What is moss? What are the types of mosses? Where do mosses grow? Information on mosses.
Mosses; a class, Musci, together with the liverworts, Hepaticae, constituting the Bryophyta, one of the five large groups of land plants. Mosses are worldwide in distribution, and in general inhabit the less favorable areas of this earth. Thus Andreaea grows on exposed roeks from the Arctic to the Antarctic, and in the tropics on high mountains. Other common rock-inhabiting forms are species of Ulota, Orthotrichum, Grimmia, and Hedwigia. These, with the lichens, initiate succession on stones, and so prepare the way for other plants.
İn contrast are those mosses which live in the water of running streams, such as Hygrohypnum dilatatum, Eurhynchium rusciforme, and especially the conspicuous water mosses in the genus Fontinalis. The bog moss, Sphagnum, is the pioneer in acid-bog succession, although it is often associated with other genera such as Hypnum. Stili others flourish in swamps, like Dichelyma and the tree moss Climacium, which is suggestive of ground pine or a cedar tree in miniature. Many mosses, such as species of Mnium, form soft green carpets along the shaded banks of streams.
Among the most attractive temperate-zone ferns are the mountain fern moss, Hylocomium splendens, which spreads like a mat on roeks and decaying logs in mountain areas and ravines ; the common fern moss, Thuidium delicatulum, of rich woodlands, its finely branched stems suggestive of delicate fern leaves; and the plume moss, Ptilium crista-castrensis, of which the branehes, covered with minute, yellowish-green leaves, form feathery tufts in the cool, moist mountains of Europe, Asia, and North America. Wrapped around the bases of tree trunks the common thelia, Thelia hirtella, is often seen. Some species of the conspicuous hair-cap moss, Polytrichum, grow in damp places, such as P. commune, which may be over a foot high; others, like P. piliferum, prefer sandy habitats. Both of these occur across the Northern Hemisphere, and they are abundant in the Southern as well. Nestled in the cracks of city streets the gray-green plants of the cosmopolitan silvery bryum, Bryum argenteum, may occasionally be found. Some mosses characteristically form cushions or tufts, such as the white or pincushion moss, Leucobryum glaucum, the widespread broom moss, Dicranum scoparium, and its smaller relative, Dicranella heteromalla; both of the latter have the leaves facing in one direction, as if brushed.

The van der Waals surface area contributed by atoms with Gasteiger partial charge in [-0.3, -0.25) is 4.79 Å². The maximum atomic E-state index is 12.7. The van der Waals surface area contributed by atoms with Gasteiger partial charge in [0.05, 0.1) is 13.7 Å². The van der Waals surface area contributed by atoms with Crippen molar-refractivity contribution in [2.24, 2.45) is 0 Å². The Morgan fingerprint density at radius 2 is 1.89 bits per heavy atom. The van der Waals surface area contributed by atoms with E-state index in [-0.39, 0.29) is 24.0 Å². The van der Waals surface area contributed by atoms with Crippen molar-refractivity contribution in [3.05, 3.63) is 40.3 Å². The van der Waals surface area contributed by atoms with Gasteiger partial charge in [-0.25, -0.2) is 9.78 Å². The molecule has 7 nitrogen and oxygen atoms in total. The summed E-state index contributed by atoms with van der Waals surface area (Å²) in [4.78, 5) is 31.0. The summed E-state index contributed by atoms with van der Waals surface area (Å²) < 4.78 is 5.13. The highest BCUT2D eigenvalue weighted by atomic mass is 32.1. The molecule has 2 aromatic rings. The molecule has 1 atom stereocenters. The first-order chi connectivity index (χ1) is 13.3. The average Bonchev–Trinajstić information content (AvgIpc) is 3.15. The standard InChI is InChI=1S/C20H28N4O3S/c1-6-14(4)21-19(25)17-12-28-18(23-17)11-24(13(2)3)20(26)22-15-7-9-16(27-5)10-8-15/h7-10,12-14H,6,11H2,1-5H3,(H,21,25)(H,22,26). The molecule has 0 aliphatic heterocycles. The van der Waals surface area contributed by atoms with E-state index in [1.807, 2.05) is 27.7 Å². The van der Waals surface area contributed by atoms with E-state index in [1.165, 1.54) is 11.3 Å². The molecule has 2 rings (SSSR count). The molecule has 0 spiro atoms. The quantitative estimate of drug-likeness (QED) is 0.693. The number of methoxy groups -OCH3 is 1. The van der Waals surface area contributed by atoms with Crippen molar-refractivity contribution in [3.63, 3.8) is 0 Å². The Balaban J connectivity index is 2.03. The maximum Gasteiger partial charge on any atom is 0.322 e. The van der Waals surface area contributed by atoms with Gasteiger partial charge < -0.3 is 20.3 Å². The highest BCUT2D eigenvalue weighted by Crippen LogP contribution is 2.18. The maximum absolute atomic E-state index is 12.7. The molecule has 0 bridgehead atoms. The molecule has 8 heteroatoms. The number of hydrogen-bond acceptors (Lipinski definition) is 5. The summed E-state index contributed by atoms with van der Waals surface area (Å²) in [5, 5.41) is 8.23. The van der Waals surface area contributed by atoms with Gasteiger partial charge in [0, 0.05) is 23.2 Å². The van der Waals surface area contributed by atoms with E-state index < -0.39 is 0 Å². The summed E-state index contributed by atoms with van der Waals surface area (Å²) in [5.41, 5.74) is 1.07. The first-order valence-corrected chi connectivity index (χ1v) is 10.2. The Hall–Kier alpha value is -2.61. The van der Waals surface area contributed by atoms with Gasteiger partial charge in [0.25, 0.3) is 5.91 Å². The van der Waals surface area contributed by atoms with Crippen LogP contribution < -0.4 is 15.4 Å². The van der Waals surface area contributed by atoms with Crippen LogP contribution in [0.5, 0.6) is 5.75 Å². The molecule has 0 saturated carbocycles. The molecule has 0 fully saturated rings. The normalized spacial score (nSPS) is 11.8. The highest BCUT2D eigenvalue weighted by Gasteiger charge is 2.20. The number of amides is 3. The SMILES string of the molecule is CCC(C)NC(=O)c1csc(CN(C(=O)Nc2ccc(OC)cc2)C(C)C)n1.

Nanomitrium, with stems about one-tenth of a millimeter in height, and Ephemerum, about one millimeter high, grow on moist soil, clay and mud, and are among the smallest mosses. The twisted-stalk or cord moss, Funaria hygrometrica, and Ceratodon purpureus, both of wide distribution, grow on charred wood and bare soil, and then, like birds of passage, disappear when conditions change. Lastly there are Splachnum, found especially on the dung of cows, and the modest luminous moss, Schistostega pennata, which grows in dim caves in Europe and North America, and by focusing the light upon its chloroplasts, glows like emeralds in twilight. For structure and reproduction of mosses.